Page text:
Myofascial Pain – Fibromyalgia – Fatigue – Gluteus Maximus

Myofascial Pain – Fibromyalgia – Fatigue – Gluteus Maximus




The most powerful muscle in the body is the gluteus maximus. We have before discussed its origin, insertion, nerve supply and its actions. We should now discuss the concept and importance of this muscle in creating chronic myofacial pain especially how it can develop into producing total body pain (fibromyalgia) and chonic fatigue with or without pain.

Low back pain due to L5 and S1 nerve root irritation is very shared and starts young. So by the time the patient presents with lower back pain in middle or old-age, already though the pain may be acute due to sudden or insidious trauma, the pain symptoms may progress to develop into a chronic pain stage, many times involving the whole body as in fibromyalgia with accompanying fatigue. This is because the L5 and S1 nerve roots may have had chronic changes for several decades prior to the onset of acute symptoms.

Gluteus maximus comes into play in shortening contractions such as the act of standing up, squatting down, bicycling or swimming as the hip and thigh moves backwards (hip extension), etc. Although these movements strengthen the gluteus maximus, the fact that there are reciprocal movements of hip extension into hip flexion that calls for its lengthening contraction, makes it inclined to injury.

Its actions are most important during lengthening contractions to stabilize the hip in flexion such as walking, sitting, lunging forward, maintenance in the squat position, hip flexed position during bicycling etc. predisposes it to injuries.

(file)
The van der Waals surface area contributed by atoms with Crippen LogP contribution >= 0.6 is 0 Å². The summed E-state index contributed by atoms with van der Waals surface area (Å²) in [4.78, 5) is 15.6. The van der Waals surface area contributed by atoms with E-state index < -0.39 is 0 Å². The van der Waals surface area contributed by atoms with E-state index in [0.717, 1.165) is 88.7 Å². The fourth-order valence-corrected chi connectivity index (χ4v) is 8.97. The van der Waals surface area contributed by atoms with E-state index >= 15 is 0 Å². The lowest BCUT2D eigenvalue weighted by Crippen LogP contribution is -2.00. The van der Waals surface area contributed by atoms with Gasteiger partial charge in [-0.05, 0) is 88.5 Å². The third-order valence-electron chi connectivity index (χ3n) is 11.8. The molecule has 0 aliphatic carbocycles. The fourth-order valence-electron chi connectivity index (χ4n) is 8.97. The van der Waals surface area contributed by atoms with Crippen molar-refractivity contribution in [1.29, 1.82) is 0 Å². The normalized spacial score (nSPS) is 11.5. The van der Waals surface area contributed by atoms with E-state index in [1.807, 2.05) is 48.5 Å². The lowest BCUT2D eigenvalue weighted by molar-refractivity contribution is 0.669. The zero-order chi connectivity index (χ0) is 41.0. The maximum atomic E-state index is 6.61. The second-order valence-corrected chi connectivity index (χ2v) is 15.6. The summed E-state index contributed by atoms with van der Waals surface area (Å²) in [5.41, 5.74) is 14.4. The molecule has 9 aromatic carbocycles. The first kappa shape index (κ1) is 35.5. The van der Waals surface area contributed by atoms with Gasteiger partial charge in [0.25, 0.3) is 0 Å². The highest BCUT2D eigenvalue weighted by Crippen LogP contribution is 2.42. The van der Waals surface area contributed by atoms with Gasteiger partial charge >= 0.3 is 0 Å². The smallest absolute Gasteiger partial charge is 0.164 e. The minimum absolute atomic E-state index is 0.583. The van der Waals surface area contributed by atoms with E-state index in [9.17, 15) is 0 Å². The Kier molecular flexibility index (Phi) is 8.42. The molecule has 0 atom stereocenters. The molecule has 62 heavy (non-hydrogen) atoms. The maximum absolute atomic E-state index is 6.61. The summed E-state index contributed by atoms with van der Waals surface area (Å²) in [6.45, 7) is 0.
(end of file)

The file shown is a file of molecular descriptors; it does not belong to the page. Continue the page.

These frequent lengthening contractions in the presence of L5 and/or S1 nerve root irritation (gluteus maximus has very strong S1 nerve root supply) causes weakness in this most powerful muscle in the body.

Pain and spasm in the gluteus maximus will add more weakness to the inner nerve related weakness in this muscle due to spinal nerve root irritation. Incoordinated contraction of the gluteus maximus due to pain and spasm can rule to buckling of the hip and knee causing the person to fall causing more injuries to other segments of the spine.
Shortening contractions of the gluteus maximus with very little reciprocal movements into hip flexion can be promoted by walking backwards. This is an exercise activity that is extremely useful for strengthening the gluteus maximus since it does not call for reciprocal hip flexion.
The most optimal method to have shortening contractions of the gluteus maximus without reciprocal hip flexion movements is the eToims Twitch Relief Method. The twitch contractions produce internal stretch exercise and encourage local blood flow allowing nerves to heal.
The importance of treating gluteus maximus properly relates to the myofascial connection to the midback and neck by the thoracolumbar fascia and to the other lower limb muscles such as the tensor fascia lata by the iliotibial tract.

Muscles supplied by the cervical nerve roots such as the latissimus dorsi and the trapezius muscles are connected to the gluteus maximus by the thoracolumbar fascia.
Concurrently or ultimately, patients with lower back problems especially at the L5 and S1 levels will develop neck, midback and lower back pain due to tightness of the thoracolumba fascia.
Often there will be pain down the upper limbs from cervical nerve root irritation and lower limbs from lumbosacral nerve root irritation. This picture of total body pain results in fibromyalgia and fatigue from presence of multiple focal muscle spasms in many muscles supplied by many cervical and lumbosacral nerve roots.




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